Philadelphia fans had to figure something would go wrong Monday night, though I doubt even they could have anticipated the first suspended postseason game in major league history. The Phillies got within ten outs of their second world championship in Game 5, only to have the Rays tie the game with two outs in the top of the sixth and the umpires call for the tarp after the third out of that frame, after which it rained for 36 hours.
Prior to the 2007 season, Baseball adopted a rule stating that any tie game that is called after becoming official (five innings) would simply be suspended and resumed from the stopping point at a later date just as if it had experience any other extended rain delay. That is what the Rays and Phillies will do tonight, resuming Game 5 in the bottom of the sixth inning at 8:37pm. My preview of what I’m calling Game 5 1/2 is up on SI.com.
Baseball’s rules also state that any game that the home team is winning after 4 1/2 innings is official and will stand as a complete game if called before the completion of nine innings. That conjurs the surreal thought of the Phillies clinching their first world championship in 28 years while sitting around in the Citizens Bank Park clubhouse when the game was officially called several hours after the last out of the fifth had been recorded. However, Commissioner Bud Selig said that, even if the Rays had not tied the game in the top of the sixth, he would not have allowed a World Series game to end without all nine innings being played. Still, no matter what happens from here on out, whether the Phillies clinch in three innings tonight, or the Rays battle back and push the Series back to Florida, it’s going to feel weird.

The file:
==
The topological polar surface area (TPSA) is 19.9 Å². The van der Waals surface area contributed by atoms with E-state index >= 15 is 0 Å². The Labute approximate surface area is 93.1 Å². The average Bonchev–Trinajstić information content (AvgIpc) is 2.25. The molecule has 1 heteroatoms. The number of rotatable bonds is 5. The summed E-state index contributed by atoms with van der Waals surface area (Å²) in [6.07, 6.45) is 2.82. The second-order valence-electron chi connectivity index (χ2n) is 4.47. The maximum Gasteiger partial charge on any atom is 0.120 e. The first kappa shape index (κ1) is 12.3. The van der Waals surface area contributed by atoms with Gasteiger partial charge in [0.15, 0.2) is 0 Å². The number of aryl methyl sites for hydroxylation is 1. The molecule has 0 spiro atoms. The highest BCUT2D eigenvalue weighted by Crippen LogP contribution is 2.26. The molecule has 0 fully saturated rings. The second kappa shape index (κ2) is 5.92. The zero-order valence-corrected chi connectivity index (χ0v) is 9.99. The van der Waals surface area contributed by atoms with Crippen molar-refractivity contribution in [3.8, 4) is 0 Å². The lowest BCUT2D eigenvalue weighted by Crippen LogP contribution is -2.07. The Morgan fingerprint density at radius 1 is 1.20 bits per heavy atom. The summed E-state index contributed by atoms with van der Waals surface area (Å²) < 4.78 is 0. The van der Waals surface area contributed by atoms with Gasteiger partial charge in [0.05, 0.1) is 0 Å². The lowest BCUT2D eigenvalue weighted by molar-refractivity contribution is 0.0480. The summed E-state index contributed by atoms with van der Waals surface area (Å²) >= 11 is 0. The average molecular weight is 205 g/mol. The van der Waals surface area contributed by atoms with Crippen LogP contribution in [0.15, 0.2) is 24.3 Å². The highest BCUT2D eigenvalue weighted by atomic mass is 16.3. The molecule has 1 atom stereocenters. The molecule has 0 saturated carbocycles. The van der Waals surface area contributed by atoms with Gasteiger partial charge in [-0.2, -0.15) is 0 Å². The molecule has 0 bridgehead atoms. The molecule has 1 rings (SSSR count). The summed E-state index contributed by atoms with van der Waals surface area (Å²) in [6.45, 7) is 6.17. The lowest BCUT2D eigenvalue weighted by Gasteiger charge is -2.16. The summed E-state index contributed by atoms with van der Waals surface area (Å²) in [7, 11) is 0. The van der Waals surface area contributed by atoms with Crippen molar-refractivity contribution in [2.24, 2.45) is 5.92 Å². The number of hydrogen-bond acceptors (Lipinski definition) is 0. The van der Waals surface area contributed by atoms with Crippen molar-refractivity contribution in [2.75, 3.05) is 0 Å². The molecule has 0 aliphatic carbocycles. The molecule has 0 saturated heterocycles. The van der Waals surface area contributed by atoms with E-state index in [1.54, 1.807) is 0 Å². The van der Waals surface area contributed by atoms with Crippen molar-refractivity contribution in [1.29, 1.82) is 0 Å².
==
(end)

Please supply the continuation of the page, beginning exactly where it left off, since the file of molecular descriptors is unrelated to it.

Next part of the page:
If the Rays do pull out a victory tonight, the Series will move back to Florida tomorrow for Game 6, with Game 7 to follow on Friday (though the latter hasn’t been made official just yet). Should the Rays win again tomorrow, the Phillies will have the option of pitching Hamels again in Game 7 on three-day’s rest. The Phillies have thus far been reluctant to start Hamels on short rest, but since he threw just 75 pitches on Monday night, one would think he would indeed get the call in a rescheduled Game 7. I suppose that’s only fair, as Hamels’ start was artificially shortened on Monday night with the Phillies one run and nine outs from the championship.
Had this game been played just two years ago, the cancellation of the game with the score tied after five innings would have required the entire game to be replayed from the start, essentially wiping out Game 5, along with its starting pitchers, and replacing it with Game 6. That sort of thing has happened thrice in World Series play, but not since 1922, when the Yankees and Giants played to a ten-inning tie in a Game 2 that was called on account of “darkness” (there were suspicions that the game was called early in order to enable the financial windfall of an extra game, so Commissioner Kenesaw Mountain Landis had the Game 2 profits turned over to charity). Games in the 1912 and 1907 Series were also called due to darkness. In each of those three instances, the games were declared official ties rather than replayed, though that distinction is purely a book-keeping one.